Kenja no Mago

Title:Kenja no Mago
Wise Man's Grandchild
Keywords: , , , , , , ,
Notables: Animation - SILVER LINK
Shin Wolford is the adopted grandson of Merlin Wolford, a distinguished wizard who rescued him after his family was slain by one or more demons. They live together in a cabin in a great forest. Shin learns avidly from Merlin and comes to display amazing and sometimes frightening talents as a magician himself (though his social skills have been neglected somewhat). When he turns 15, his relatives (who have a number of secrets that he has never been made aware of) recommend that he enroll in a famous magical academy.

12 episodes
OverallArtAnimationCharacter Design MusicSeries StoryEpisode StoryReviewer
Rent Stretch [series:3679#628]
(All episodes watched):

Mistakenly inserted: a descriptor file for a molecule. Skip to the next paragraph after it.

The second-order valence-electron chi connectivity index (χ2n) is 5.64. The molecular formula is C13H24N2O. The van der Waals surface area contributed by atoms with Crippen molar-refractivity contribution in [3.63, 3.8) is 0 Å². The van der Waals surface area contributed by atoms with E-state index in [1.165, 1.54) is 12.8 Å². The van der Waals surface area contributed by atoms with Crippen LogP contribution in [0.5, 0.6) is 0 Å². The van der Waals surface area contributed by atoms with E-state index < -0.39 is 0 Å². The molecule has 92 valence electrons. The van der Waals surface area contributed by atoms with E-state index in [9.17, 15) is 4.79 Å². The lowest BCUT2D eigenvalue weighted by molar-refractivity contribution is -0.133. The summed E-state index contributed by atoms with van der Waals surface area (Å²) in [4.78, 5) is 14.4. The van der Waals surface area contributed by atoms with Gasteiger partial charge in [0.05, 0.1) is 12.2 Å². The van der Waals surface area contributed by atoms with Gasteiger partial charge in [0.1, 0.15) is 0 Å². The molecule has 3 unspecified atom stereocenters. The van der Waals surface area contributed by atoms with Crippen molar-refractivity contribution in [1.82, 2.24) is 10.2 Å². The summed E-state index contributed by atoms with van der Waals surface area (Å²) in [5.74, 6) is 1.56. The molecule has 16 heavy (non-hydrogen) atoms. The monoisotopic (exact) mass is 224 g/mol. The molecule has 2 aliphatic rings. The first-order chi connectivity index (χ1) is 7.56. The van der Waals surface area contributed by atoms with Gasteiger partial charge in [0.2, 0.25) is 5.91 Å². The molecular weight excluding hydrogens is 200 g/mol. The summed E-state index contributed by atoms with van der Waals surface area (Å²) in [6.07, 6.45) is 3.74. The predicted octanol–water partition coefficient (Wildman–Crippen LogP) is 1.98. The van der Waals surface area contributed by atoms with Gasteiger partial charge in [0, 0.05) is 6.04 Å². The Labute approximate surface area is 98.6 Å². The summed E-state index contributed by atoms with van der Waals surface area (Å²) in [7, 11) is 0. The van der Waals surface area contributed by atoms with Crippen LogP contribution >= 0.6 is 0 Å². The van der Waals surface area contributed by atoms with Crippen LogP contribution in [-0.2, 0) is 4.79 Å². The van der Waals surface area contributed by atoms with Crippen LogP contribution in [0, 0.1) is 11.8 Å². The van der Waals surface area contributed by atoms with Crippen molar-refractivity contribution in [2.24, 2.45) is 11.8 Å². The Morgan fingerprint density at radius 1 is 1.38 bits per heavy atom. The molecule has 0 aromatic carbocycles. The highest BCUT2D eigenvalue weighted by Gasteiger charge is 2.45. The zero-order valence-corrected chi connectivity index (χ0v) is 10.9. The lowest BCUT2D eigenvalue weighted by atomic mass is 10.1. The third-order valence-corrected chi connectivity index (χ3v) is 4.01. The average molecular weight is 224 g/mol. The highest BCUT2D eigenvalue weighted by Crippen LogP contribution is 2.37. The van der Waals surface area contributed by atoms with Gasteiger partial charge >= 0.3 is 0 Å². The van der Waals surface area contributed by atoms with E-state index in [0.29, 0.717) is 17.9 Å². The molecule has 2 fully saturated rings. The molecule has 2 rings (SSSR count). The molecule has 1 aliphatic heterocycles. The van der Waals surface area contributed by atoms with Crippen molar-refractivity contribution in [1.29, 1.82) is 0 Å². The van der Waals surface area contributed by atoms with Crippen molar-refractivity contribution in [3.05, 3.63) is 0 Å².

This show was looking terribly generic and lame at first, but my thoughts came around before episode one was finished. The old 'Japanese person dies a premature death and is reborn in a video game-like alternate reality' premise is reused here, much like in Slime. I didn't feel much interest as we were introduced to a world where magic is used and to a sizeable cast of simple characters in rapid succession. Perhaps it was the brazen use of unlikely coincidences which tickled my fancy; normally such a thing would annoy me, but it is all played as a joke here as Shin discovers that the people who often visit him and his grandfather are in fact VIPs with connections to this famous magical academy. Perhaps everyone having a secret had the effect of jumpstarting their previously weak personalities. It is mentioned that for all his skill as a magician, little has been taught to Shin about how one should behave in the presence of strangers (especially girls). But he's basically a nice guy, just a bit naive, and, of course, possesses inestimable magical abilities. I almost didn't watch episode two, but ultimately did and it was more fun than I had been expecting. In some ways the show is rather predictable--like the arrogant asshole aristocrat who expects everyone to obey him without asking questions. But Shin's experiences as he enrolls in the magic academy, and quickly shoots to the top of the list of the most amazing and promising students, were amusing. The show is not brilliant, but it's fun to see how Shin thinks nothing of his own capabilities yet never ceases to amaze others. It turns out that the aristocrat was just a proxy of a bigger threat, and I was a bit surprised at what happened to him. The main problem is a mysterious sorcerer, Schtrom, who seems to be dabbling with the creation of 'demonoids'. Schtrom initially didn't excite me much. It was unclear what he was trying to accomplish and why. Would he be an ongoing opponent for Shin throughout the show, or would he be quickly defeated and a new adversary come along? I sort of hoped for the latter option, given how unexciting this guy seemed. Shin was distressed after being forced to kill a person, which is realistic and unusual--but in the next episode he is apparently completely back to normal, which was a slight let-down. On the other hand, he accurately deduces what really happened in a magical battle, which shows he's got some genuine brains in his head. In episode six I was unimpressed by the plot that Schtrom is hatching; it seems that a dozen or so demonoids are more than enough to defeat the army and overthrow the government of a great empire. Perhaps the problem is that I was not all that thrilled by the explanation behind the demonoids and the fantastic powers they seem to wield.